Nancy Dubner’s Story

Nancy Dubner, resident of St. John’s Meadows, was recently featured in an article in “55 Plus” magazine, celebrating her lifetime of remarkable achievements.

Born in Massachusetts and educated in Connecticut, Nancy was on first-name terms with Eleanor Roosevelt during Nancy’s college years, when she participated in a student association in support of the then-new United Nations. As the New England Regional Director for the initiative, Nancy’s offices (in a building in New York City, which she commuted to from University of Connecticut) were right down the hall from Eleanor Roosevelt’s. During her involvement in this organization, Nancy met many other notable figures of the age, including Adlai Stevenson and Hubert Humphrey (during his tenure as Senator of Minnesota).

Nancy has lived an eclectic life; she has visited 67 countries, was married in Fontainebleu, France, and participated in a Semester at Sea voyage as an adult learner. She has fought for feminist causes her whole life, particularly by spearheading successful efforts to designate two national parks in New York State – the Womens’ Rights National Historic Park in Seneca Falls, as well as the Eleanor Roosevelt National Historic Site in Hyde Park. She moved to Rochester when her husband got a job here, but Nancy was not a conventional stay-at-home housewife and mother – she continued to work outside the home, including as a hostess for the city of Rochester (showing significant visitors like Jackie Robinson around town), as well as serving as a trustee for SUNY Polytechnic and many other important occupations and roles across the state.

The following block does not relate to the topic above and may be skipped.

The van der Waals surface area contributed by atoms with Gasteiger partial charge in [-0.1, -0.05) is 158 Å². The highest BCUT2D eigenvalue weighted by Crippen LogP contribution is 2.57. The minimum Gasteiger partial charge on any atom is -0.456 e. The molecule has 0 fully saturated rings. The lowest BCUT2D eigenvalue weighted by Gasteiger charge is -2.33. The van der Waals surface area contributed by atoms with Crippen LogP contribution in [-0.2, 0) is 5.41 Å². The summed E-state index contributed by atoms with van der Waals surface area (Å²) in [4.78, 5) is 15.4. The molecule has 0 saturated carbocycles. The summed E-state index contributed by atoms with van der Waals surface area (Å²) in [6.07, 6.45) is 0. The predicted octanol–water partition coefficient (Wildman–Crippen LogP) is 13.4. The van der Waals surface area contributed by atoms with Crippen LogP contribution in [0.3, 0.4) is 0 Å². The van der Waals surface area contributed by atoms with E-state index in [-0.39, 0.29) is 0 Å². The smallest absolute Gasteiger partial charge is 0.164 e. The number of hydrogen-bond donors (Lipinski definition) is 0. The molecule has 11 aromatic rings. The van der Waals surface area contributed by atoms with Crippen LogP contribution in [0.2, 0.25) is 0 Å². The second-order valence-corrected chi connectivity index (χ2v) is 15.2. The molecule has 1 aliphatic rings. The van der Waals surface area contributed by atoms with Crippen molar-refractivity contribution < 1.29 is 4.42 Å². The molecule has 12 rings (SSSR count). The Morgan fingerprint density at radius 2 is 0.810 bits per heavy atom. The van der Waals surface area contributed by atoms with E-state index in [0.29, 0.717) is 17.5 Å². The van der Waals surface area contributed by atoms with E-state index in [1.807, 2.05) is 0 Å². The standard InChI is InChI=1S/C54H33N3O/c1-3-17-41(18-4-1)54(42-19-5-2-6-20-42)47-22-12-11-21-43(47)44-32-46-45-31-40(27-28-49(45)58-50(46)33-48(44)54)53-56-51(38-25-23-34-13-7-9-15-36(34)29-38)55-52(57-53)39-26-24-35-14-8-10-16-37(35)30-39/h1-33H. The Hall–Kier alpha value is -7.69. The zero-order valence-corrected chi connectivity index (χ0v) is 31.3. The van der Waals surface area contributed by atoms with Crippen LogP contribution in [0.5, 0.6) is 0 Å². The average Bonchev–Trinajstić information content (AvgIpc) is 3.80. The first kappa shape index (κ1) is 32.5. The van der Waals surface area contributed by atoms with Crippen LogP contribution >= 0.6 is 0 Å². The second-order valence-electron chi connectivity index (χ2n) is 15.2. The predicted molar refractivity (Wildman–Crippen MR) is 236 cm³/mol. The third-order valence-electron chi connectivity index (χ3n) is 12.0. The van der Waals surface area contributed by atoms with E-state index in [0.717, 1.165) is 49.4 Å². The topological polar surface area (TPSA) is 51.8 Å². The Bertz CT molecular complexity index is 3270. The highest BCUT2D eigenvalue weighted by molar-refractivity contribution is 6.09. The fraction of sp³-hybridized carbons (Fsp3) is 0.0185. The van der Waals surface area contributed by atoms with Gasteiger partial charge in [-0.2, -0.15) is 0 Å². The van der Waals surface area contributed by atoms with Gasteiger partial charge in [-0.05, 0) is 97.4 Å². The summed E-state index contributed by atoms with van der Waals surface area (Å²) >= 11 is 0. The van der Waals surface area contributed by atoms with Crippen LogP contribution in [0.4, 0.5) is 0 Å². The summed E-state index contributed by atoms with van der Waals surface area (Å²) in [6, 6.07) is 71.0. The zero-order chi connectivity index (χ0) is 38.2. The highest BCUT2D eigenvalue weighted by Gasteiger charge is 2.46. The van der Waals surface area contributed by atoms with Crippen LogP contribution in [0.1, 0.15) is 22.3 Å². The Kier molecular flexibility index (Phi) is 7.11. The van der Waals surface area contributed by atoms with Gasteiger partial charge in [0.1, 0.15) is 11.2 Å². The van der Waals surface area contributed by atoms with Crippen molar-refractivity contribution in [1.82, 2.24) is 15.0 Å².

In later years, when it came time for Nancy to choose an independent living provider for herself, she chose St. John’s Meadows. Having heard about the place through word-of-mouth, she felt that “nothing came up to this one” after doing research on local options.

Some of Nancy’s favorite features of her life at St. John’s Meadows include: the on-site URMC lab that provides a “big convenience” by collecting blood samples very near where residents live, as well as the flu clinic, which to Nancy indicates that St. John’s “thinks ahead to what we need.” She also mentioned that the transportation system offered by St. John’s is “very good,” and praised the availability of the on-site polling that helps enable residents to vote in elections. For Nancy, these positive aspects of her experience at St. John’s Meadows show how St. John’s offers more than just the standard amenities.

“Everyone gets a great benefit from these things,” she said.

To read Nancy’s feature in 55 Plus, please visit